- Older Than They Think also ties in with this trope. Younger generations often credit people they are familiar with with inventing or pioneering things that most of the time were already in vogue years or even centuries earlier. It's of course difficult to blame somebody for being unaware of stuff that happened way before their own time.
- Patriotic Fervor: Another variation is that people only look at people within their own country or culture as the big pioneers, inventors or trendsetters, while other countries may have been way ahead of them years earlier. A well known example were European colonials looking down on the "primitive" cultures in Asia, while being unaware that the Middle East, India, China and Japan - to name a few- already had advanced civilizations when people in Europe still lived in caves and tribes.
- Some people think that Julius Caesar never said "Tu quoque, fili?" ("You too, my son?") and claim that it was a line William Shakespeare thought up for his play about Caesar. Actually, "Tu quoque, fili?" is taken from chapter 82 of Suetonius' biography of Caesar as something some people reported Caesar said. Suetonius (died ca. 150 A.D.) notes that Caesar was said to have spoken the phrase in Greek ("kai su, teknon?"). (Shakespeare actually used the words "Et tu, Brute?" in his play, but he was not the first to use that particular wording either.)
- The birth of Jesus Christ: Often believed to be the original reason people celebrate Christmas on the 25th of December. Pagans already held winter rituals and festivities centuries before Jesus' birth. The Church, not knowing when his birthday actually was, chose to celebrate it on this date so that Christmas could replace these festivals. Jesus probably wasn't actually born in winter, either; among other evidence, the shepherds wouldn't have been in their fields in December. Some astronomers suggested his real birthday was the 17th of June. Of course, given the sheer number of pagan (and Jewish) festivals, it would be hard to come up with a date that had not been used by some religion before...
- Christopher Columbus: Often called the "discoverer" of America. Leif Eriksson was actually the first European to discover the continent and did it 400 years earlier. Also, Columbus stated that he had reached India, and claimed so until his death. All the learned people of Europe of that day knew the distance to India (the circumference of the Earth was known since ancient Greece, thanks to Erastothene) and knew there was no way he had enough supplies to reach it, let alone come back. Everyone assumed he was lying his teeth out. Amerigo Vespucci later confirmed that Columbus had actually reached a new continent and that there is land on the other end of the planet. Hence, all that land is collectively known as America, and Colombia is a small country in it.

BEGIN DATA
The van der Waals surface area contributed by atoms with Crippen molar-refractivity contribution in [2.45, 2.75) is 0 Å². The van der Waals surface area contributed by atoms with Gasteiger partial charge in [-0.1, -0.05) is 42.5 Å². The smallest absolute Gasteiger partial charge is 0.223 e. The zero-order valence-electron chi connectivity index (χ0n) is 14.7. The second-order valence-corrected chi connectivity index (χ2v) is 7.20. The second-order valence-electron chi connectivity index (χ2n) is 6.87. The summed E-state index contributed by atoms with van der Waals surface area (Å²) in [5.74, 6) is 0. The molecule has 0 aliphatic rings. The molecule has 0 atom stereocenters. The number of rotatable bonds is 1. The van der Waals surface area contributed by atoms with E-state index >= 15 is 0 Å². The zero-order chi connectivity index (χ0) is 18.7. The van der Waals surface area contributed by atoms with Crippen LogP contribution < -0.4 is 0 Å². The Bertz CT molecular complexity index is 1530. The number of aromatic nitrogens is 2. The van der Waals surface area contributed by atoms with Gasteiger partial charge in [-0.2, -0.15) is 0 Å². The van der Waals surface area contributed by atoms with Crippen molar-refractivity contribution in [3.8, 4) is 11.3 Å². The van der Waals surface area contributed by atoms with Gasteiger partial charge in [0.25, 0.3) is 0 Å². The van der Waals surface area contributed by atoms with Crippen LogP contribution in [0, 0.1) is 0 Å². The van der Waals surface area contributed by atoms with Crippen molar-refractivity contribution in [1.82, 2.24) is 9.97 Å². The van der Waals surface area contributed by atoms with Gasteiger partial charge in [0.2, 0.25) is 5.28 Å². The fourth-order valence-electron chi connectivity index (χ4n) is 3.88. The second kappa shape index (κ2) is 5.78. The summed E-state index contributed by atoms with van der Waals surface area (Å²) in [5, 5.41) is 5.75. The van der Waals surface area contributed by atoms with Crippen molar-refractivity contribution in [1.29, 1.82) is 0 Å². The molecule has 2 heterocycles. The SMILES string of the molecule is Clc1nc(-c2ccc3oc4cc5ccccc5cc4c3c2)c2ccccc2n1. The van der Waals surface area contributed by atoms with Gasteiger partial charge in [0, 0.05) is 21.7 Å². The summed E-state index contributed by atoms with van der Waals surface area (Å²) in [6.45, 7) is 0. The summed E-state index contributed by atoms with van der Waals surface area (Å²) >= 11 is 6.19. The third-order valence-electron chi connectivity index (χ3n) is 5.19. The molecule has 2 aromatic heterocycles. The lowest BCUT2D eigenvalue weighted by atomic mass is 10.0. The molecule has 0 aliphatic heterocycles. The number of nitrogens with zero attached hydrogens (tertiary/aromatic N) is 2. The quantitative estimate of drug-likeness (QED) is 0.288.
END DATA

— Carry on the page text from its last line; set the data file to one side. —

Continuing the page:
- Henry Ford: Sometimes believed to be the inventor of the automobile. Gottlieb Daimler and Karl Benz actually invented the vehicle twenty years before Ford. He wasn't even the first person to invent the assembly line method of mass production (this was Ransom Olds, the founder of Oldsmobile) though Ford and other figures in his company did significantly improve it.
- Marie Antoinette: Never actually said, "Let them eat cake." Even the true harshness of the apocryphal statement, whatever its origin, has been lost to history and translation: "Cake" was a euphemism for the clay-straw-manure mixture commonly used at that time as mortar and caulk in cheap construction.
- Ronald Reagan: Often believed to have ended the Cold War, while Mikhail Gorbachev is probably a more logical candidate for that title. The Russian leader made a lot of social changes in the Soviet Union and Eastern Bloc, more than any Soviet leader before him. Many notable historians such as John Lewis Gaddis suggested that the USSR was "a sandpile ready to slide" by the 1980s, whoever was in power in what country. Case in point is that the actual fall of the Berlin Wall and dissolvement of the USSR took place after Reagan left office.